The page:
Indeed, what has happened to Nigerian Christians over the past decade and more meets the established international standards for the label genocide.  And yet, as Johnnie Moore noted on X, “the @StateDept is reticent to speculate on the motive of the perpetrators of a massacre of 200 Christians in Nigeria on Christmas, in an area rife with terrorists.”  

It is highly suspect whether Nigerian Christians should expect help from Nigeria’s current president, who was sworn into office last May. Not only is Bola Ahmed Tinubu a Muslim, but he also broke with the tradition of selecting a Christian as vice president. Given the nation’s top two officeholders are Muslim, many are understandably skeptical of the president’s condemnation of the Plateau state attacks, as well as his promise that “the envoys of death, pain, and sorrow responsible for these acts will not escape justice.”  

Fueling the skepticism could be that in mid-December President Tinubu referred to his predecessor as “an icon of truth, justice, and patriotism.” He then followed the habit of his predecessor in not acknowledging any religious motivation for the Christmas Day attacks.  

Even if everyone else does, Christians must not forget the spiritual root of this conflict. For over a century, God has been moving and the Church has been expanding across Africa. In 1900, there were only 9.64 million Christians on the continent. Today there are over 692 million, and they are among the most committed Christians in the world. It is not surprising that Satan would inspire their ongoing persecution.  

Most Americans have no idea what’s going on in Nigeria, but imagine this: for the last 20 years, probably up to about 100,000 Christians have been murdered,” Mr. King said. “Three-and-a-half million Christians, their lands have been taken from them, and the government’s pretty much done nothing.”

The trends are absolutely horrifying, but the individual and anecdotal examples of violence seem even more otherworldly. I’ve repeatedly covered the issue at CBN News, finding myself increasingly disturbed by every twist and turn. 

Perhaps the most infamous case in recent memory surrounds Deborah Emmanuel Yakubu, a 25-year-old Christian college student who was stoned to death on May 12, 2022. Her demise sent shockwaves throughout the world and catapulted the issue of Nigerian religious persecution into the headlines, albeit for a relatively brief time.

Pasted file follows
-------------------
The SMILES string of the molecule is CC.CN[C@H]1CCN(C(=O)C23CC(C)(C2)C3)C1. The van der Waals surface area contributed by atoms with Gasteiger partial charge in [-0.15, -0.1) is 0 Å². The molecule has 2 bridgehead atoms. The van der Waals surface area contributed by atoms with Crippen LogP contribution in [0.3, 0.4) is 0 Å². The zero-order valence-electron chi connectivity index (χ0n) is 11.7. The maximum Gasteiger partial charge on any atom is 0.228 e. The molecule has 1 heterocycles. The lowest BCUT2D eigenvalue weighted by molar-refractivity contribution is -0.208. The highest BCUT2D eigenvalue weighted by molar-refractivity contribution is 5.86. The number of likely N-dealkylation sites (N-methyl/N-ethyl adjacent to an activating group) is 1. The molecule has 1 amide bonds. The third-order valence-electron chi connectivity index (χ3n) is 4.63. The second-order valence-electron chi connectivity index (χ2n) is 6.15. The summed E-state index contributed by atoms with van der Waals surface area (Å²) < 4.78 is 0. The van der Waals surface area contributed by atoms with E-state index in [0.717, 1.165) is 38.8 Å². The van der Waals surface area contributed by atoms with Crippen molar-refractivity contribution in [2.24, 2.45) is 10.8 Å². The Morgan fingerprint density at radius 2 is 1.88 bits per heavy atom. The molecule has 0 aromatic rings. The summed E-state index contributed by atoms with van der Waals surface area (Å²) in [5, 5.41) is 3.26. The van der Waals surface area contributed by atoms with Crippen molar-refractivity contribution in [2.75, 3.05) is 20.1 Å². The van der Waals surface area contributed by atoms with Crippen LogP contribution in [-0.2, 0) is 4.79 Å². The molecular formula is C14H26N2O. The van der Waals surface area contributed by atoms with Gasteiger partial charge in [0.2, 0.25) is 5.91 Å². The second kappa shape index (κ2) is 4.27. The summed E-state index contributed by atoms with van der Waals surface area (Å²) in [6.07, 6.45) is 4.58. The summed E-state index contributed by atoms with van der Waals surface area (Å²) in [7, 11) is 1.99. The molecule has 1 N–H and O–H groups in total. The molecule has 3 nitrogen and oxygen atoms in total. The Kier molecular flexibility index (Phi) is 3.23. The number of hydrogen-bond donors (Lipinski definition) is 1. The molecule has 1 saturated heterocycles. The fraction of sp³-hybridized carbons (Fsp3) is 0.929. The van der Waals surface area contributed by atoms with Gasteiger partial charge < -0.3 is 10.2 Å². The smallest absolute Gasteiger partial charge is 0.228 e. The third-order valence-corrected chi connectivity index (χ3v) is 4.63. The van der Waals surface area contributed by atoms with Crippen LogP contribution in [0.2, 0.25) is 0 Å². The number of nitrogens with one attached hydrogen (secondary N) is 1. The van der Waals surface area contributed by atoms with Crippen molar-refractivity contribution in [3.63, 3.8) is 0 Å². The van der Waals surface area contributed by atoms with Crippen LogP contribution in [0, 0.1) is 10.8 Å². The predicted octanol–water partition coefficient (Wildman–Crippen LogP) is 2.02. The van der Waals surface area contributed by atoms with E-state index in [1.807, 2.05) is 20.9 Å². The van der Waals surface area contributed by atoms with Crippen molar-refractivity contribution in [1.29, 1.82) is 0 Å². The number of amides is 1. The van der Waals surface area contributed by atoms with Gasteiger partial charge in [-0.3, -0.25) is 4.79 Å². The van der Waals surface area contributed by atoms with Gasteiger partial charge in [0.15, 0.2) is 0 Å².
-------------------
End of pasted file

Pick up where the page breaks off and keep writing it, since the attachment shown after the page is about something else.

The attention at the time was understandable, as the deadly attack on Ms. Yakubu was filmed and uploaded to social media, offering a visual lens into the ongoing terror. If you’re wondering what she was accused of, the young woman merely credited Jesus for her success in school and defended her Christian faith. That was apparently worthy of death by stoning.

But Ms. Yakubu’s story is neither unique nor isolated, with pervasive violence and land-grabbing at the hands of groups such as the Fulani and Boko Haram raging in the nation’s northern region. In fact, Nigeria ranks as the sixth worst place in the world for Christian persecution, according to Open Doors’ 2023 World Watch List.

“Christians in Nigeria suffer persecution from an ingrained agenda of enforced Islamization, which is particularly prevalent in the north of the country and has gradually been spreading south,” the report noted. “Attacks by Islamic militant groups have increased consistently since 2015, but the government has failed to prevent the rise in violence, which affects all Nigerians, but particularly Christians.”

In November, Oluwakemi Moses, the wife of a Christian pastor, was killed while driving home with her 2-month-old baby. In a separate incident last summer, the Rev. Charles Onomhoale Igechi, a Catholic priest, was also murdered while driving.

He was killed by gunmen, as they riddled his body with bullets after they shot him on the back,” the Rev. Augustine Akubeze, archbishop of the Archdiocese of Benin, said at the time.

Yet another case made headlines in August 2022 when a woman named Lyop Dalyop was cleaning a church when she was slain by suspected Fulani herdsmen. 

These, of course, are only a few of the growing examples of what’s been unfolding. The pattern of murder and horror is clear, but what’s a bit murkier is why the U.S. and other nations aren’t intensely and publicly pressing Nigerian officials to halt the atrocities — assaults that appear to rage without any fear of reprisal. 

The State Department under former President Donald Trump had added Nigeria to the Countries of Particular Concern list in 2020, signaling an increased unease over the crises unfolding there. But the Biden administration removed Nigeria and has since kept the nation off its list of countries rife with religious freedom violations. 

It’s far past time for America to place Nigeria back on the Countries of Particular Concern list and to vocally voice horror — and place pressure — on the nation’s officials. As for the rest of us, we must turn to advocacy and prayer, as our Nigerian brothers and sisters desperately need it.✪